Dr. Lucy Powell: Imprisonment and the Eighteenth-Century Novel: The Enchanted Caste and the Hell Mouth









On Tuesday April 24, Dr. Lucy Powell (UCL) came to York University as part of the Prison Fictions and Human Rights Project. Her talk was entitled: ‘The Imagined Self: Identity, Incarceration and the novel in the eighteenth century’. Lucy’s academic profile has soared following the BBC’s recognition of her as a New Generation Thinker and one of the most exciting young academics in her field.

‘The degree of civilization can be judged by a place’s prisons’ – Dostoevsky

Dr. Powell began by referencing Dostoevsky and his assertion that prison is the dark mirror for society, its shows us who we really are.

Eighteenth century imprisonment was mainly about durance rather than punishment. In London prisons, for example, 75% of inmates were debtors. It was only towards the end of the century that prison became a penal reality and architecturally impermeable. She then spoke more specifically about the prison in relation to the eighteenth century novel. It was during this century that the novel was born, or at least rose to prominence. This coincided with the rise of the self-determining individual, hence the novels often tell only one character’s story and often have names as titles. Powell’s examples were Defoe’s Moll Flanders, Fielding’s Amelia and Richardson’s Clarissa – all of which, like most eighteenth century novels, contain prison scenes. In Moll Flanders prison is ‘hellish’ whereas in Amelia the imagery is much more that of the ‘enchanted castle’, depicted in the language of romance. She then showed us work by William Hogarth which evoked a sense of the moral ambiguity surrounding the state of prisons and prisoners in the eighteenth century.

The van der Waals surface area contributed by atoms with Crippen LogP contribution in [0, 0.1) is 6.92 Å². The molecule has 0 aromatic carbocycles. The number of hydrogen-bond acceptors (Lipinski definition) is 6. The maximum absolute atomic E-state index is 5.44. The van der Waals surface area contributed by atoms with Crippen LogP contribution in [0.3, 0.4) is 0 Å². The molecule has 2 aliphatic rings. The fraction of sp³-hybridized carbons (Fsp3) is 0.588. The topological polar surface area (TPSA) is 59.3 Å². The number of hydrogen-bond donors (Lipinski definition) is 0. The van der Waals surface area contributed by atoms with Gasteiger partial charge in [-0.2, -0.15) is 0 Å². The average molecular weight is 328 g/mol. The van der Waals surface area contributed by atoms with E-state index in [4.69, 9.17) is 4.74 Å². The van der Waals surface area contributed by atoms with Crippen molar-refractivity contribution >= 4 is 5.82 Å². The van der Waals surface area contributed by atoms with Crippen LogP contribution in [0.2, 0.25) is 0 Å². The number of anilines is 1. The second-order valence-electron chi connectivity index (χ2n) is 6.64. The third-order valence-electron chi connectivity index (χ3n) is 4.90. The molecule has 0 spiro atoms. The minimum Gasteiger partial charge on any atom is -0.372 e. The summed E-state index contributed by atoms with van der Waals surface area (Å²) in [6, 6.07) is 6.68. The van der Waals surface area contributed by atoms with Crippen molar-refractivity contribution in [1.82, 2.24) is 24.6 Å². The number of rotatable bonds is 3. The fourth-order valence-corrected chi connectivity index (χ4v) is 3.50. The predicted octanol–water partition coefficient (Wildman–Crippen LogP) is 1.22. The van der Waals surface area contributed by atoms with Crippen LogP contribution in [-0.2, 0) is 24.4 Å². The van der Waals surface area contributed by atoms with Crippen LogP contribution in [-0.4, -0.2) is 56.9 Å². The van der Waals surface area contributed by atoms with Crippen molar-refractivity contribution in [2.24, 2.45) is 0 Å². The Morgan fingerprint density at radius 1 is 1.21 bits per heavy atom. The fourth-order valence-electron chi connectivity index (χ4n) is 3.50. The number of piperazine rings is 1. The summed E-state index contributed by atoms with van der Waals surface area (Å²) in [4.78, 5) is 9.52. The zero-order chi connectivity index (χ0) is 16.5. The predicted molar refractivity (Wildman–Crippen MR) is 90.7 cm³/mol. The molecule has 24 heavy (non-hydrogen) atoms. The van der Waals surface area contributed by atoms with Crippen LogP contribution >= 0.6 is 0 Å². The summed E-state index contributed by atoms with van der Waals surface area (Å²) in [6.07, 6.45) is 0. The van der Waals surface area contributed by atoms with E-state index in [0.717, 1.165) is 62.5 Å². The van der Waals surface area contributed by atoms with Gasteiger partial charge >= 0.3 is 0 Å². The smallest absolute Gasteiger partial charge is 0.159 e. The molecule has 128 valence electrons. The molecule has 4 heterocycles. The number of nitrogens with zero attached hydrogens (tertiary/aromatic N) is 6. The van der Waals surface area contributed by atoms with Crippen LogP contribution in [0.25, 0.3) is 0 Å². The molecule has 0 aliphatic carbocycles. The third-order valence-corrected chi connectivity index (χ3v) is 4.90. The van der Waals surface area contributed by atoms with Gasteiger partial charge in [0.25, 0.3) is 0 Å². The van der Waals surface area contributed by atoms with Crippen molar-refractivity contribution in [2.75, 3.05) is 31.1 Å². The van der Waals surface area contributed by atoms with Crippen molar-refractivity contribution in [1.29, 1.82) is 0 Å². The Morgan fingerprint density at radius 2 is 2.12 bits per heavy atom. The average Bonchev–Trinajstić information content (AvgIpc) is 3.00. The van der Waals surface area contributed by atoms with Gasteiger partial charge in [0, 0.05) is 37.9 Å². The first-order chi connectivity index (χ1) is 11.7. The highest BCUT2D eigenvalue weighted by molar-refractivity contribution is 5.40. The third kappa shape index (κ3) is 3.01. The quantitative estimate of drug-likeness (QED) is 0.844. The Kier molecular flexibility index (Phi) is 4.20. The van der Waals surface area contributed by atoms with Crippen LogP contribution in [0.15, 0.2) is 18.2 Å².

In conclusion Powell argued that these works all have a uniting theme – the characters are on the move, they are self- fashioning individuals seeking to preserve a subjective identity which prison seeks to strip from them. By raising the idea of the ‘hell mouth’, ‘enchanted castle’ and the mirror, Powell demonstrated how questions of identity are fluid and transitional. In the end, the only repository of truth is the self.  Powell chose to end with a thought-provoking rhetorical question: is individualism the most crippling prison of all?

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